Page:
Columbus (sometimes also referred to as Columbus Orbital Facility or COF) is a scientific research module developed by the European Space Agency, manufactured in Italy by the International Space Station.
The module, aboard the Atlantis Space Shuttle, was launched from the Kennedy Space Center on February 7th, 2008 with the STS-122 flight and is one of the four scientific laboratories on the Station, along with the Japanese Kibo, the American Destiny and the Russian Research Module.
Same as the Harmony and Tranquility modules, Columbus was manufactured in Italy, in Turin, by Alenia Spazio (known today as Thales Alenia Space). The functional equipment and software, instead, were developed by Eads in Bremen, Germany.
The laboratory has a nearly cylindrical pressurized structure, with an external part of about 4.5 meters and a length of about 8 meters, which allows to host on the inside a standard rack (International Standard Payload Rack or ISPR) for scientific experiments in conditions of microgravity. Italy contributes to a 19% of its use.
Columbus is the main research structure for European scientific experiments aboard the ISS. Columbus offers a generic laboratory and specifically designed structures for biology, biomedical research and the study of the physics of fluids. Different mounting positions are placed outside the module; they provide power supply and data for external experiments, such as the European Technology Exposure Facility (EuTEF), the Solar Monitoring Observatory, the Materials International Space Station Experiment and the Atomic Clock Ensemble in Space. A given number of expansions is scheduled, with the purpose of studying quantum physics and cosmology.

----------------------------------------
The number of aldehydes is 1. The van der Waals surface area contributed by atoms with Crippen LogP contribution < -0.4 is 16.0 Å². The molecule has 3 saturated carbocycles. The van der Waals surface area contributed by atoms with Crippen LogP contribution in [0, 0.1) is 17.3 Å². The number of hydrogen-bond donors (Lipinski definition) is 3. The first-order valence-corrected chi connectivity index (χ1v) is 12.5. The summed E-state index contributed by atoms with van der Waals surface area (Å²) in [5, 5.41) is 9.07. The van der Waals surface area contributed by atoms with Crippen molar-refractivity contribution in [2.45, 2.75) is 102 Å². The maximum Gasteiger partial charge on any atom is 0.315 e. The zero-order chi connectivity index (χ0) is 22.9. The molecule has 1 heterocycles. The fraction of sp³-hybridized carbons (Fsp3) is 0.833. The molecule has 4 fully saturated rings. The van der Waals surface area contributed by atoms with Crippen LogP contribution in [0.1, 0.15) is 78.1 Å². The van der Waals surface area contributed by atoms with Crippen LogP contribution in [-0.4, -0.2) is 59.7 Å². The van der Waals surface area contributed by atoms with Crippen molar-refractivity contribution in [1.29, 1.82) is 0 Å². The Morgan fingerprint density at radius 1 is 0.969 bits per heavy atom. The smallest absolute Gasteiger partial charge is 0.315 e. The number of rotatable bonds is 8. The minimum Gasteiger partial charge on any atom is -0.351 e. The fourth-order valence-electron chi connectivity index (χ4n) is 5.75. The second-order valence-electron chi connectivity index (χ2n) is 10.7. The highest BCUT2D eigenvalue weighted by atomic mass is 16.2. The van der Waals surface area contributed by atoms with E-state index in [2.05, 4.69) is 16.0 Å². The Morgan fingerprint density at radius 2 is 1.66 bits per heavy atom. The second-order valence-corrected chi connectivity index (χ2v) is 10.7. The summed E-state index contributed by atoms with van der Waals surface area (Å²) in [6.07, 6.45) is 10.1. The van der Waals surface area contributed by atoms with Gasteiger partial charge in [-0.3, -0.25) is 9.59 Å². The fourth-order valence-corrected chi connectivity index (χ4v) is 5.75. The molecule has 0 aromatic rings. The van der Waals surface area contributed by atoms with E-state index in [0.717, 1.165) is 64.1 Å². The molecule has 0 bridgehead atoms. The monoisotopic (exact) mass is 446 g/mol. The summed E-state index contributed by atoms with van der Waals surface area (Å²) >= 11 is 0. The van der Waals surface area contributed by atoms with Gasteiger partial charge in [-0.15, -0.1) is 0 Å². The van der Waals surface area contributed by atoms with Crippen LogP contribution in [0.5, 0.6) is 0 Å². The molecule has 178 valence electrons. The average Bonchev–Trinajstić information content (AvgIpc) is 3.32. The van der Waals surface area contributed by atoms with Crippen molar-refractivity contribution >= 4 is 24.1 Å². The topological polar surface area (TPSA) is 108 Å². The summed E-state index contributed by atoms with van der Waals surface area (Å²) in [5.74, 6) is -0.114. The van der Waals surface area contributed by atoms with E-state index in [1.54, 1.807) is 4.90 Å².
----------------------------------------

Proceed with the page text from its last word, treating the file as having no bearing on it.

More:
The project dates back to the first years of the 80’s and involved an independent orbiting laboratory with a free-flyer configuration, which didn’t dock with any space infrastructure; the orbiting should have taken place in 1992, the 500th anniversary of the discovery of America, hence the name Columbus, inspired to Christopher Columbus. The project subsequently evolved with various fortunes until it was added to the ISS programme.